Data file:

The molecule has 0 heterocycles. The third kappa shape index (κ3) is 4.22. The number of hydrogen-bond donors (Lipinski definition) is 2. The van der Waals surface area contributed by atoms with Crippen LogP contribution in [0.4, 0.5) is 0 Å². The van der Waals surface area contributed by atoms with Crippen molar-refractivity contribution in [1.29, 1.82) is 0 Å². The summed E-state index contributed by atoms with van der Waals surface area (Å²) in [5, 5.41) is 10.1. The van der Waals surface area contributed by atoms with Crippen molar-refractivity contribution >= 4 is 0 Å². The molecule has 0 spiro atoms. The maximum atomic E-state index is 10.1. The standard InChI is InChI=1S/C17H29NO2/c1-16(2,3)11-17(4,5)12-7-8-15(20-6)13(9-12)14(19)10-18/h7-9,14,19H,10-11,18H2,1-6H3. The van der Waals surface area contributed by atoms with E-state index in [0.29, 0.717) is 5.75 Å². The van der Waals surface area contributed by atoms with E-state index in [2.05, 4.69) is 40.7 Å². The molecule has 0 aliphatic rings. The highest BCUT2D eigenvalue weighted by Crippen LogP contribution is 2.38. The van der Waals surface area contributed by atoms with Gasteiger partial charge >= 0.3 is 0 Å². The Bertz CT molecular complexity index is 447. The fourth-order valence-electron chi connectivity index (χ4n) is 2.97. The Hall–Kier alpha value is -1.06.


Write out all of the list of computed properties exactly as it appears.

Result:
The molecule has 0 heterocycles. The third kappa shape index (κ3) is 4.22. The number of hydrogen-bond donors (Lipinski definition) is 2. The van der Waals surface area contributed by atoms with Crippen LogP contribution in [0.4, 0.5) is 0 Å². The van der Waals surface area contributed by atoms with Crippen molar-refractivity contribution in [1.29, 1.82) is 0 Å². The summed E-state index contributed by atoms with van der Waals surface area (Å²) in [5, 5.41) is 10.1. The van der Waals surface area contributed by atoms with Crippen molar-refractivity contribution >= 4 is 0 Å². The molecule has 0 spiro atoms. The maximum atomic E-state index is 10.1. The standard InChI is InChI=1S/C17H29NO2/c1-16(2,3)11-17(4,5)12-7-8-15(20-6)13(9-12)14(19)10-18/h7-9,14,19H,10-11,18H2,1-6H3. The van der Waals surface area contributed by atoms with E-state index in [0.29, 0.717) is 5.75 Å². The van der Waals surface area contributed by atoms with E-state index in [2.05, 4.69) is 40.7 Å². The molecule has 0 aliphatic rings. The highest BCUT2D eigenvalue weighted by Crippen LogP contribution is 2.38. The van der Waals surface area contributed by atoms with Gasteiger partial charge >= 0.3 is 0 Å². The Bertz CT molecular complexity index is 447. The fourth-order valence-electron chi connectivity index (χ4n) is 2.97. The Hall–Kier alpha value is -1.06.